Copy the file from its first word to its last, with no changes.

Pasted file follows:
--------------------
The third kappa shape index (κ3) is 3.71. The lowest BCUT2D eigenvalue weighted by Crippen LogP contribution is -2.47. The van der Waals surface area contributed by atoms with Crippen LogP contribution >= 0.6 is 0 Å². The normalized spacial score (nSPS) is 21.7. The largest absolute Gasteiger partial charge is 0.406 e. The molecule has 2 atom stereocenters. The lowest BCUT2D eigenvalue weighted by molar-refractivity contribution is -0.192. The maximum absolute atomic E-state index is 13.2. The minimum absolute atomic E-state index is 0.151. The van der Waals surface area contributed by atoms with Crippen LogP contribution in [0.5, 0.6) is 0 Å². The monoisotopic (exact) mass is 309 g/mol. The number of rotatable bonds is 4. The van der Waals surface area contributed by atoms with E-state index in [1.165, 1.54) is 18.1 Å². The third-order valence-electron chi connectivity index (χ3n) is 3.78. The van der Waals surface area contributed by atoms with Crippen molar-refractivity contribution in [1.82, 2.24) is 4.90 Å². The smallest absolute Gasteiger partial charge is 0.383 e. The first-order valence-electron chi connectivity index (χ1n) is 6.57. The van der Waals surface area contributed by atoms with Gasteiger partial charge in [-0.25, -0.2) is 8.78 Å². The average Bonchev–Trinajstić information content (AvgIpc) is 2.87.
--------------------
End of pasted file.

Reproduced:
The third kappa shape index (κ3) is 3.71. The lowest BCUT2D eigenvalue weighted by Crippen LogP contribution is -2.47. The van der Waals surface area contributed by atoms with Crippen LogP contribution >= 0.6 is 0 Å². The normalized spacial score (nSPS) is 21.7. The largest absolute Gasteiger partial charge is 0.406 e. The molecule has 2 atom stereocenters. The lowest BCUT2D eigenvalue weighted by molar-refractivity contribution is -0.192. The maximum absolute atomic E-state index is 13.2. The minimum absolute atomic E-state index is 0.151. The van der Waals surface area contributed by atoms with Crippen LogP contribution in [0.5, 0.6) is 0 Å². The monoisotopic (exact) mass is 309 g/mol. The number of rotatable bonds is 4. The van der Waals surface area contributed by atoms with E-state index in [1.165, 1.54) is 18.1 Å². The third-order valence-electron chi connectivity index (χ3n) is 3.78. The van der Waals surface area contributed by atoms with Crippen molar-refractivity contribution in [1.82, 2.24) is 4.90 Å². The smallest absolute Gasteiger partial charge is 0.383 e. The first-order valence-electron chi connectivity index (χ1n) is 6.57. The van der Waals surface area contributed by atoms with Gasteiger partial charge in [-0.25, -0.2) is 8.78 Å². The average Bonchev–Trinajstić information content (AvgIpc) is 2.87.